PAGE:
DP7942 | Insurance Search and Switching Behavior

Publication Date

01/08/2010

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Abstract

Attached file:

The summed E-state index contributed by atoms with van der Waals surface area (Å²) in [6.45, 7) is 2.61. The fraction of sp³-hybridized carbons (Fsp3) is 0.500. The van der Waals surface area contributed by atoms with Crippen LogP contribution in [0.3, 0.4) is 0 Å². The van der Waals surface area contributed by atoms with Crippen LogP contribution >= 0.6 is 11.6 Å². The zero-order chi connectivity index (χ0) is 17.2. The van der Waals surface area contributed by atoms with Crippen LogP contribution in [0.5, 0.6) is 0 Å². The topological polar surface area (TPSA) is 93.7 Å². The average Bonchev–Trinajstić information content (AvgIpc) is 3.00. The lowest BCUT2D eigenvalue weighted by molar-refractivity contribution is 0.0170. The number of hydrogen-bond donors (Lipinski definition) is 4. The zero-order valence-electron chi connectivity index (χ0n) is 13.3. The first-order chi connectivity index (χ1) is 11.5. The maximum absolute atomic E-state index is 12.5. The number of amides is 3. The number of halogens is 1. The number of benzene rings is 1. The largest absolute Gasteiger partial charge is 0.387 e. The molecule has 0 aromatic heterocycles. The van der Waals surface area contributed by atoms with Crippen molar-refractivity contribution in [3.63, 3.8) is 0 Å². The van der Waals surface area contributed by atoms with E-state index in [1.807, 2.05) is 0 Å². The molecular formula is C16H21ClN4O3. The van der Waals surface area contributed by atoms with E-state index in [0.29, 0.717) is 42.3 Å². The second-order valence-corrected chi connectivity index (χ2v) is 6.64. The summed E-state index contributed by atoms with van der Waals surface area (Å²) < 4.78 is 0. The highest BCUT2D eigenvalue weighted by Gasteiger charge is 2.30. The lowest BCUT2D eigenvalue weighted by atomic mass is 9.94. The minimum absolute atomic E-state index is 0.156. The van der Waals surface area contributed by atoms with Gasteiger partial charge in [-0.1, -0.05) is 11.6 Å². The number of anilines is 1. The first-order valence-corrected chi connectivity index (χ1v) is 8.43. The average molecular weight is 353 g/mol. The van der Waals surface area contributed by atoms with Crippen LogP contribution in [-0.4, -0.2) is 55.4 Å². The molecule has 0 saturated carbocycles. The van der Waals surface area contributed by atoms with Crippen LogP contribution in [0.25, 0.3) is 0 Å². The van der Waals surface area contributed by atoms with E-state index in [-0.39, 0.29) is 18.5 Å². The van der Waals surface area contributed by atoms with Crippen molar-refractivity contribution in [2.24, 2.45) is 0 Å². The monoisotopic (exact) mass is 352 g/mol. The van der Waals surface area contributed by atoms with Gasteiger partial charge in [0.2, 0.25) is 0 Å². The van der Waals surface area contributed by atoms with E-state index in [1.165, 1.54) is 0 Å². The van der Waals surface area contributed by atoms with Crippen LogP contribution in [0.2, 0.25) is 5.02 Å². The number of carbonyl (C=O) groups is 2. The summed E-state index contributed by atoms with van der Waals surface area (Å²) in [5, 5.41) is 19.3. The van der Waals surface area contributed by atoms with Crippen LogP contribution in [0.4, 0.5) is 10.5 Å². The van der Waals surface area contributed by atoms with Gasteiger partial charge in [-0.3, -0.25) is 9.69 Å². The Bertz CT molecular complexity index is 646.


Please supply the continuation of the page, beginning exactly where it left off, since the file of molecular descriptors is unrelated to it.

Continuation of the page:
This paper looks into the search behavior of consumers in the market for health insurance contracts. We consider the recent health insurance reform in The Netherlands, where a private-public mix of insurance provision was replaced by a system based on managed competition. Although all insurers offer the same basic package (determined by the government), there is substantial premium dispersion. We develop a simple consumer search model containing the main features of the Dutch health insurance system. This model provides us with a number of hypotheses, which we test using data from the Dutch Health Care Consumer Panel. The data confirm the standard predictions on consumer choice (i.e. there is adverse selection and a lower premium increases coverage). We also find that consumers with lower search costs are more likely to receive a group contract offer. This generates a situation of price discrimination where individuals without group contracts and higher search costs pay higher premiums and buy lower insurance coverage.